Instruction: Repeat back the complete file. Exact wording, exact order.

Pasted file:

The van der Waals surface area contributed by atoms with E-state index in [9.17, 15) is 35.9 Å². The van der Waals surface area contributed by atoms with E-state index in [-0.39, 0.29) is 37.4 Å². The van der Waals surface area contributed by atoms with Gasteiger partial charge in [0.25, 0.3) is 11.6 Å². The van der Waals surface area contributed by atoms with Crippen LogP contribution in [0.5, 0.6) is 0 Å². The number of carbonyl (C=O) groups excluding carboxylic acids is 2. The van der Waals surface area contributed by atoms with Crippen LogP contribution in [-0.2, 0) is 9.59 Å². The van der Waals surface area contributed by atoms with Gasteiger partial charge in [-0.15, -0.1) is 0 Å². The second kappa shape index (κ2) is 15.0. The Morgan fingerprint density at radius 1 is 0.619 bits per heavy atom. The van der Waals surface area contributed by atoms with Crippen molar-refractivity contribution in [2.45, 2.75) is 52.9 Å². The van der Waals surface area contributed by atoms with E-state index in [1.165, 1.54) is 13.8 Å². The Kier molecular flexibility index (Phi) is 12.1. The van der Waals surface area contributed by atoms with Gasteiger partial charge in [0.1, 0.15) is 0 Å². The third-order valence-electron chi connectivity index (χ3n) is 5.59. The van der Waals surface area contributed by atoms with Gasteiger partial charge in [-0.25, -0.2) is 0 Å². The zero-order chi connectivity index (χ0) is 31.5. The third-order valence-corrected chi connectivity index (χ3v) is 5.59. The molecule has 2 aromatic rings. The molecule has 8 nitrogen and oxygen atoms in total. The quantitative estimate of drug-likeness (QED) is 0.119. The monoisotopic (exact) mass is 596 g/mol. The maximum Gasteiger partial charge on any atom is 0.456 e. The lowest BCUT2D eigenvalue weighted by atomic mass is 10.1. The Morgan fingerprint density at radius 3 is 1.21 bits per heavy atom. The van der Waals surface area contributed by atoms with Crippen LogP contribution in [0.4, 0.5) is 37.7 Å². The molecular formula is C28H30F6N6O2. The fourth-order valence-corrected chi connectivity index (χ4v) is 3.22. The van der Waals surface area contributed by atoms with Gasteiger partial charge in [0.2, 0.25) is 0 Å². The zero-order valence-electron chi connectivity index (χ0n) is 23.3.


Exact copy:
The van der Waals surface area contributed by atoms with E-state index in [9.17, 15) is 35.9 Å². The van der Waals surface area contributed by atoms with E-state index in [-0.39, 0.29) is 37.4 Å². The van der Waals surface area contributed by atoms with Gasteiger partial charge in [0.25, 0.3) is 11.6 Å². The van der Waals surface area contributed by atoms with Crippen LogP contribution in [0.5, 0.6) is 0 Å². The number of carbonyl (C=O) groups excluding carboxylic acids is 2. The van der Waals surface area contributed by atoms with Crippen LogP contribution in [-0.2, 0) is 9.59 Å². The van der Waals surface area contributed by atoms with Gasteiger partial charge in [-0.15, -0.1) is 0 Å². The second kappa shape index (κ2) is 15.0. The Morgan fingerprint density at radius 1 is 0.619 bits per heavy atom. The van der Waals surface area contributed by atoms with Crippen molar-refractivity contribution in [2.45, 2.75) is 52.9 Å². The van der Waals surface area contributed by atoms with E-state index in [1.165, 1.54) is 13.8 Å². The Kier molecular flexibility index (Phi) is 12.1. The van der Waals surface area contributed by atoms with Gasteiger partial charge in [0.1, 0.15) is 0 Å². The third-order valence-electron chi connectivity index (χ3n) is 5.59. The van der Waals surface area contributed by atoms with Gasteiger partial charge in [-0.25, -0.2) is 0 Å². The zero-order chi connectivity index (χ0) is 31.5. The third-order valence-corrected chi connectivity index (χ3v) is 5.59. The molecule has 2 aromatic rings. The molecule has 8 nitrogen and oxygen atoms in total. The quantitative estimate of drug-likeness (QED) is 0.119. The monoisotopic (exact) mass is 596 g/mol. The maximum Gasteiger partial charge on any atom is 0.456 e. The lowest BCUT2D eigenvalue weighted by atomic mass is 10.1. The Morgan fingerprint density at radius 3 is 1.21 bits per heavy atom. The van der Waals surface area contributed by atoms with Crippen LogP contribution in [0.4, 0.5) is 37.7 Å². The molecular formula is C28H30F6N6O2. The fourth-order valence-corrected chi connectivity index (χ4v) is 3.22. The van der Waals surface area contributed by atoms with Gasteiger partial charge in [0.2, 0.25) is 0 Å². The zero-order valence-electron chi connectivity index (χ0n) is 23.3.